This powerful tornado touched down at 1:30 pm and caused damage along a path that was 19.2 km long. It initially touched down in the Salem area, then passed through rural Fergus on the north side of town, just narrowly avoiding what would have been a disastrous direct hit. From there it continued toward and crossed Belwood Lake before dissipating.
As it moved northeast after touching down near Salem, the tornado began tearing through farms, damaging buildings, levelling fields of crops and decimating woodlots with whole swaths of trees snapped off and shorn. Damage along this early portion of the track was mostly F1, however it was building in intensity as it approached the north side of Fergus.
As it neared town, several houses suffered extensive damage as roofs were ripped up, siding torn off, windows shattered and garages blown apart. Several barns were damaged beyond repair, including two which were totally destroyed and swept away.
At one farm owned by Richard and Jeannine Ross, the house had its entire roof ripped off and a large and well-built barn was was demolished; a swath of debris was strewn through nearby fields. Debris was found caught in fences and wrapped around the trunks of denuded trees up to a kilometre away. On the property itself, almost every tree was snapped or uprooted.
As the tornado crossed Highway 6 on the north side of Fergus, two cars that had pulled over to wait out the storm were picked up and thrown. Both of them had all of their windows blown out, were tossed and rolled several times, landing dozens of metres from where they had been parked. One of them came to rest updside down, and both were smashed beyond repair. Somehow the occupants of each vehicle managed to emerge from their shattered vehicles with only minor injuries.
Not far from where the cars were thrown, a large municipal garage and office building was levelled to its foundation and debris thrown for hundreds of metres. Fortunately the building’s two employees had left for the day shortly before it was torn apart.
The tornado’s final blow was at Belwood Lake. In perhaps the closest call of the day, it passed just behind the Camp Belwood YMCA, totally decimating forest less than a hundred metres from cabins that were filled with campers and staff at the time. Given the total destruction of this hardwood forest adjacent to the camp, there is little question that the cabins would have been severely damaged or destroyed, perhaps even blown away entirely, had they sustained a direct hit. Although a few trees came down onto cabins as the tornado sideswiped the property, everyone escaped unharmed.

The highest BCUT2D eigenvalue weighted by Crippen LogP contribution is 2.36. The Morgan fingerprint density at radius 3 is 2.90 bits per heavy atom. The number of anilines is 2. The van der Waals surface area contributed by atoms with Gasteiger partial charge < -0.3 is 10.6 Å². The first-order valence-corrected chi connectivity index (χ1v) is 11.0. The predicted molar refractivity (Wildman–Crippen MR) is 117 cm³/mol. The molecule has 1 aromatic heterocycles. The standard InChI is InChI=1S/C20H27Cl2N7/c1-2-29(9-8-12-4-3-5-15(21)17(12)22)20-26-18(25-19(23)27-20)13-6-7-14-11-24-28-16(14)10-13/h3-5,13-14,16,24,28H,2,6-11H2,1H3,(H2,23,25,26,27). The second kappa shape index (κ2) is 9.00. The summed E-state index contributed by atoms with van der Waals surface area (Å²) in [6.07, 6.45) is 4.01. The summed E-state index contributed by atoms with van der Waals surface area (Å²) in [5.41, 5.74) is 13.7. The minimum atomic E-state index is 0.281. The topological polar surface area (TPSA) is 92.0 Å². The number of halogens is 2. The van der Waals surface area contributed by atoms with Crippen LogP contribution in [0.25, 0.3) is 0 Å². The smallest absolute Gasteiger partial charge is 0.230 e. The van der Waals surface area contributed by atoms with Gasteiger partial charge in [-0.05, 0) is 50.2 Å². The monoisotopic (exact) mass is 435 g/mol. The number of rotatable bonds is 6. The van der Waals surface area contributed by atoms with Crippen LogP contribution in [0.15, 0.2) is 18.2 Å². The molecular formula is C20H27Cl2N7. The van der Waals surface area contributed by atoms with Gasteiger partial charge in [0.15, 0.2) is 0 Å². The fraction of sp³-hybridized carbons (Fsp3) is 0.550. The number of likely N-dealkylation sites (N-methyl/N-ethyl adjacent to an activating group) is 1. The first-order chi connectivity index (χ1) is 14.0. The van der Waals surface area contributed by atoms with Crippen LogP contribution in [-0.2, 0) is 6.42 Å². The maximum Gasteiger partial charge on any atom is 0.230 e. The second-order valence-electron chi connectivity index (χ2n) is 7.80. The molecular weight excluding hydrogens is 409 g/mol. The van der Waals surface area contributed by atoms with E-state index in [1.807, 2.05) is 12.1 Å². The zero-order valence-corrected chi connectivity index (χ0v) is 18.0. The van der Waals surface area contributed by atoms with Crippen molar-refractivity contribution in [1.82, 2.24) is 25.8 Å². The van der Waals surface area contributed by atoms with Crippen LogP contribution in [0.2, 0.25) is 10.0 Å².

Several cottages also sustained tree and structural damage as the tornado crossed the lake before dissipating. This was the last of three tornadoes that touched down in Southern Ontario on August 19, 2005. The others:
Figure 2 depicts the surface observations at 11:00 am EDT, which shows a strong low pressure system over Lake Huron with a warm front extending into southern Ontario and a cold front extending into Michigan. The environment at 11:00 am was already primed for severe thunderstorms in the warm sector (southern Ontario) with 68/66 F dew point spread near Kitchener, which is favourable for tornadoes.
According to Environment and Climate Change Canada (2018), an F2 tornado touched down at 1:30 pm near Salem, ON. The tornado travelled for 19.2 km with a maximum width of 300 metres. The tornado caused no fatalities, but has caused 3 injuries. The amount of property damage was not documented by ECCC.
NWS Weather Prediction Center Surface Analysis Archive. (2017). Surface analysis 15Z Fri Aug 19 2005. Retrieved from: https://www.wpc.ncep.noaa.gov/archives/web_pages/sfc/sfc_archive.php
Environment and Climate Change Canada Data. (2018). Canadian National Tornado Database: Verified Events (1980-2009) – Public. Retrieved from: http://donnees.ec.gc.ca/data/weather/products/canadian-national-tornado-database-verified-events-1980-2009-public/